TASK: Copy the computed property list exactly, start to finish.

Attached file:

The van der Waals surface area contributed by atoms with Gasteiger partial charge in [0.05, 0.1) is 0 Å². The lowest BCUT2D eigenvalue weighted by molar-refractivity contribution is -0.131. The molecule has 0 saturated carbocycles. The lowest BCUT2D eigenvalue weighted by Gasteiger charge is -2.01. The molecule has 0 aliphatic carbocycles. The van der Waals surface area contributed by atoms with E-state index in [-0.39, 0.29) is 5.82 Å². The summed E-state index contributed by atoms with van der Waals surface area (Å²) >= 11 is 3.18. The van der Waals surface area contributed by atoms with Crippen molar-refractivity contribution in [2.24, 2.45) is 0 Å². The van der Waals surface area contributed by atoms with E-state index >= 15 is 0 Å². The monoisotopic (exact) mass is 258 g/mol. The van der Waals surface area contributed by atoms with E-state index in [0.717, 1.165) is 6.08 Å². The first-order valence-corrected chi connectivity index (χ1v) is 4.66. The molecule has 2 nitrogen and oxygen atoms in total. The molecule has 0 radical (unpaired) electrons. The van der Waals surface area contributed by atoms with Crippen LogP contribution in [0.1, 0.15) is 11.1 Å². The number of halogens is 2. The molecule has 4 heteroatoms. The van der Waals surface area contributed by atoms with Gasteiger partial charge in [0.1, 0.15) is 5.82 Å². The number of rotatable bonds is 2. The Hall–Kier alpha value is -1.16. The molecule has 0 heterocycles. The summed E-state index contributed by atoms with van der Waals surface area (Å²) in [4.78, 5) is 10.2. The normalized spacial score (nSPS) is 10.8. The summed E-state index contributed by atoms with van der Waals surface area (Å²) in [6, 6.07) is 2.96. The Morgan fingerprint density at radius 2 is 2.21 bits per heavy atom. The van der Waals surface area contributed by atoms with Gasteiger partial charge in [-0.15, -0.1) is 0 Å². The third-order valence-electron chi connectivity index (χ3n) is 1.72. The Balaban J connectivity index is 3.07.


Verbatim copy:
The van der Waals surface area contributed by atoms with Gasteiger partial charge in [0.05, 0.1) is 0 Å². The lowest BCUT2D eigenvalue weighted by molar-refractivity contribution is -0.131. The molecule has 0 saturated carbocycles. The lowest BCUT2D eigenvalue weighted by Gasteiger charge is -2.01. The molecule has 0 aliphatic carbocycles. The van der Waals surface area contributed by atoms with E-state index in [-0.39, 0.29) is 5.82 Å². The summed E-state index contributed by atoms with van der Waals surface area (Å²) >= 11 is 3.18. The van der Waals surface area contributed by atoms with Crippen molar-refractivity contribution in [2.24, 2.45) is 0 Å². The van der Waals surface area contributed by atoms with E-state index >= 15 is 0 Å². The monoisotopic (exact) mass is 258 g/mol. The van der Waals surface area contributed by atoms with E-state index in [0.717, 1.165) is 6.08 Å². The first-order valence-corrected chi connectivity index (χ1v) is 4.66. The molecule has 2 nitrogen and oxygen atoms in total. The molecule has 0 radical (unpaired) electrons. The van der Waals surface area contributed by atoms with Crippen LogP contribution in [0.1, 0.15) is 11.1 Å². The number of halogens is 2. The molecule has 4 heteroatoms. The van der Waals surface area contributed by atoms with Gasteiger partial charge in [0.1, 0.15) is 5.82 Å². The number of rotatable bonds is 2. The Hall–Kier alpha value is -1.16. The molecule has 0 heterocycles. The summed E-state index contributed by atoms with van der Waals surface area (Å²) in [4.78, 5) is 10.2. The normalized spacial score (nSPS) is 10.8. The summed E-state index contributed by atoms with van der Waals surface area (Å²) in [6, 6.07) is 2.96. The Morgan fingerprint density at radius 2 is 2.21 bits per heavy atom. The van der Waals surface area contributed by atoms with Gasteiger partial charge in [-0.15, -0.1) is 0 Å². The third-order valence-electron chi connectivity index (χ3n) is 1.72. The Balaban J connectivity index is 3.07.